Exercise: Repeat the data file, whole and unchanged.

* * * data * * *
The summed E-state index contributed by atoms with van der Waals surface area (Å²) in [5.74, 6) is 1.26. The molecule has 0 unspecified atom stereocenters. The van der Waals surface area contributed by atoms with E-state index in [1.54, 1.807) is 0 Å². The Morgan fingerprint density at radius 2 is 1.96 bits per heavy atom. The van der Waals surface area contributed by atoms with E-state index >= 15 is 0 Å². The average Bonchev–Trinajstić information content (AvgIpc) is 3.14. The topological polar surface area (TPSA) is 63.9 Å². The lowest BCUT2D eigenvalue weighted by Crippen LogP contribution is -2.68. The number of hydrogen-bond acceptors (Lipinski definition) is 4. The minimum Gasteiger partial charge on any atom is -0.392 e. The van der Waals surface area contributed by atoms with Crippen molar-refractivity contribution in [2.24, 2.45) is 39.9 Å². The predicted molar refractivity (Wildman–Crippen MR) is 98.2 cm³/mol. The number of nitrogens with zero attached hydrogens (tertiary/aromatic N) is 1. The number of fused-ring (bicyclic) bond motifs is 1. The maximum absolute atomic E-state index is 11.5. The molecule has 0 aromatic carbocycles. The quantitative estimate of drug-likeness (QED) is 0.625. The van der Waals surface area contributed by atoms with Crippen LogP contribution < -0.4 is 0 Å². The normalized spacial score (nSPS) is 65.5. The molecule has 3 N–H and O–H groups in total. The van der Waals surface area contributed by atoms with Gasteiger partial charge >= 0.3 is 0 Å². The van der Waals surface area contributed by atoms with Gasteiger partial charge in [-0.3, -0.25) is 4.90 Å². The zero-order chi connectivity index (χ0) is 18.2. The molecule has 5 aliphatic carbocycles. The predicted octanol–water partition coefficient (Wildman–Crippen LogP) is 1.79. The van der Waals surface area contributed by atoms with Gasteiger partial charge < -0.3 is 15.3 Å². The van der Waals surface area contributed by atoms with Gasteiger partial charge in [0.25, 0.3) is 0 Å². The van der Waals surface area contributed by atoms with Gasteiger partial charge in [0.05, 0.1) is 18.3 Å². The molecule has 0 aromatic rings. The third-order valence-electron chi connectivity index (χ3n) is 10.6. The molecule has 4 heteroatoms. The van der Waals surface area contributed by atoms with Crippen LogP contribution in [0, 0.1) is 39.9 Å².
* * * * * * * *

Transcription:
The summed E-state index contributed by atoms with van der Waals surface area (Å²) in [5.74, 6) is 1.26. The molecule has 0 unspecified atom stereocenters. The van der Waals surface area contributed by atoms with E-state index in [1.54, 1.807) is 0 Å². The Morgan fingerprint density at radius 2 is 1.96 bits per heavy atom. The van der Waals surface area contributed by atoms with E-state index >= 15 is 0 Å². The average Bonchev–Trinajstić information content (AvgIpc) is 3.14. The topological polar surface area (TPSA) is 63.9 Å². The lowest BCUT2D eigenvalue weighted by Crippen LogP contribution is -2.68. The number of hydrogen-bond acceptors (Lipinski definition) is 4. The minimum Gasteiger partial charge on any atom is -0.392 e. The van der Waals surface area contributed by atoms with Crippen molar-refractivity contribution in [2.24, 2.45) is 39.9 Å². The predicted molar refractivity (Wildman–Crippen MR) is 98.2 cm³/mol. The number of nitrogens with zero attached hydrogens (tertiary/aromatic N) is 1. The number of fused-ring (bicyclic) bond motifs is 1. The maximum absolute atomic E-state index is 11.5. The molecule has 0 aromatic carbocycles. The quantitative estimate of drug-likeness (QED) is 0.625. The van der Waals surface area contributed by atoms with Crippen LogP contribution < -0.4 is 0 Å². The normalized spacial score (nSPS) is 65.5. The molecule has 3 N–H and O–H groups in total. The van der Waals surface area contributed by atoms with Gasteiger partial charge >= 0.3 is 0 Å². The van der Waals surface area contributed by atoms with Gasteiger partial charge in [-0.3, -0.25) is 4.90 Å². The zero-order chi connectivity index (χ0) is 18.2. The molecule has 5 aliphatic carbocycles. The predicted octanol–water partition coefficient (Wildman–Crippen LogP) is 1.79. The van der Waals surface area contributed by atoms with Gasteiger partial charge < -0.3 is 15.3 Å². The van der Waals surface area contributed by atoms with Gasteiger partial charge in [0.25, 0.3) is 0 Å². The van der Waals surface area contributed by atoms with Gasteiger partial charge in [0.05, 0.1) is 18.3 Å². The molecule has 0 aromatic rings. The third-order valence-electron chi connectivity index (χ3n) is 10.6. The molecule has 4 heteroatoms. The van der Waals surface area contributed by atoms with Crippen LogP contribution in [0, 0.1) is 39.9 Å².